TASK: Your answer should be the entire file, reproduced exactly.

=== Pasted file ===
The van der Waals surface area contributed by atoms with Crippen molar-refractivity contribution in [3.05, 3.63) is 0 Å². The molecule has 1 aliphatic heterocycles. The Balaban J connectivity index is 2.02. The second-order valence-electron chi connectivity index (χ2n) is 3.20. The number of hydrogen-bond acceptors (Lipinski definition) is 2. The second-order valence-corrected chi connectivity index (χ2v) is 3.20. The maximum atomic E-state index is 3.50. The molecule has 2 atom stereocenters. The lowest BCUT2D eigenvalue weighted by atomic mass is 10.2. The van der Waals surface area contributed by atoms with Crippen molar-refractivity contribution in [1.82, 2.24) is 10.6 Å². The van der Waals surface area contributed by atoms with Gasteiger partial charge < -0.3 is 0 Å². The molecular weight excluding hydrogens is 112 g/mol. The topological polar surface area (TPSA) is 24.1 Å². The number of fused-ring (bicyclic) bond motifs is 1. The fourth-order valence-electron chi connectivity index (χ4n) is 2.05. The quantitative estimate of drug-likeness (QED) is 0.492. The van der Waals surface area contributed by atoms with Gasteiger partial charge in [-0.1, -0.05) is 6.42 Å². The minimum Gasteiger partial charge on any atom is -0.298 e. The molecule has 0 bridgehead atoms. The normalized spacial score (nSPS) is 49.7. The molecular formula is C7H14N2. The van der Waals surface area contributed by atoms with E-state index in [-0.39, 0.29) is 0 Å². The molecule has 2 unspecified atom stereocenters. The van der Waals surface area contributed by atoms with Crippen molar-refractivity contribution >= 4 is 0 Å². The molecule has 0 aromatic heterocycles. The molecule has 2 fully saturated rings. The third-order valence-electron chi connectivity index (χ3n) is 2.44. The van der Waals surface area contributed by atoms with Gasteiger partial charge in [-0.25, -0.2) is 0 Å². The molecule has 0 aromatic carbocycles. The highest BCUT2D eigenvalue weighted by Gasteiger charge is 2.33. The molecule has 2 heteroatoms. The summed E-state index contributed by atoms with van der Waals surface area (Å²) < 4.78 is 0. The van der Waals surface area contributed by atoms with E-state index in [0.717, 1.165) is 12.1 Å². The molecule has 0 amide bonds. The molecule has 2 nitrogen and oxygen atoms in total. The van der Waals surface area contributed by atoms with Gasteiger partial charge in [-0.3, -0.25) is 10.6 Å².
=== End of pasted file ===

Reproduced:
The van der Waals surface area contributed by atoms with Crippen molar-refractivity contribution in [3.05, 3.63) is 0 Å². The molecule has 1 aliphatic heterocycles. The Balaban J connectivity index is 2.02. The second-order valence-electron chi connectivity index (χ2n) is 3.20. The number of hydrogen-bond acceptors (Lipinski definition) is 2. The second-order valence-corrected chi connectivity index (χ2v) is 3.20. The maximum atomic E-state index is 3.50. The molecule has 2 atom stereocenters. The lowest BCUT2D eigenvalue weighted by atomic mass is 10.2. The van der Waals surface area contributed by atoms with Crippen molar-refractivity contribution in [1.82, 2.24) is 10.6 Å². The van der Waals surface area contributed by atoms with Gasteiger partial charge < -0.3 is 0 Å². The molecular weight excluding hydrogens is 112 g/mol. The topological polar surface area (TPSA) is 24.1 Å². The number of fused-ring (bicyclic) bond motifs is 1. The fourth-order valence-electron chi connectivity index (χ4n) is 2.05. The quantitative estimate of drug-likeness (QED) is 0.492. The van der Waals surface area contributed by atoms with Gasteiger partial charge in [-0.1, -0.05) is 6.42 Å². The minimum Gasteiger partial charge on any atom is -0.298 e. The molecule has 0 bridgehead atoms. The normalized spacial score (nSPS) is 49.7. The molecular formula is C7H14N2. The van der Waals surface area contributed by atoms with E-state index in [-0.39, 0.29) is 0 Å². The molecule has 2 unspecified atom stereocenters. The van der Waals surface area contributed by atoms with Crippen molar-refractivity contribution >= 4 is 0 Å². The molecule has 0 aromatic heterocycles. The molecule has 2 fully saturated rings. The third-order valence-electron chi connectivity index (χ3n) is 2.44. The van der Waals surface area contributed by atoms with Gasteiger partial charge in [-0.25, -0.2) is 0 Å². The molecule has 0 aromatic carbocycles. The highest BCUT2D eigenvalue weighted by Gasteiger charge is 2.33. The molecule has 2 heteroatoms. The summed E-state index contributed by atoms with van der Waals surface area (Å²) < 4.78 is 0. The van der Waals surface area contributed by atoms with E-state index in [0.717, 1.165) is 12.1 Å². The molecule has 0 amide bonds. The molecule has 2 nitrogen and oxygen atoms in total. The van der Waals surface area contributed by atoms with Gasteiger partial charge in [-0.3, -0.25) is 10.6 Å².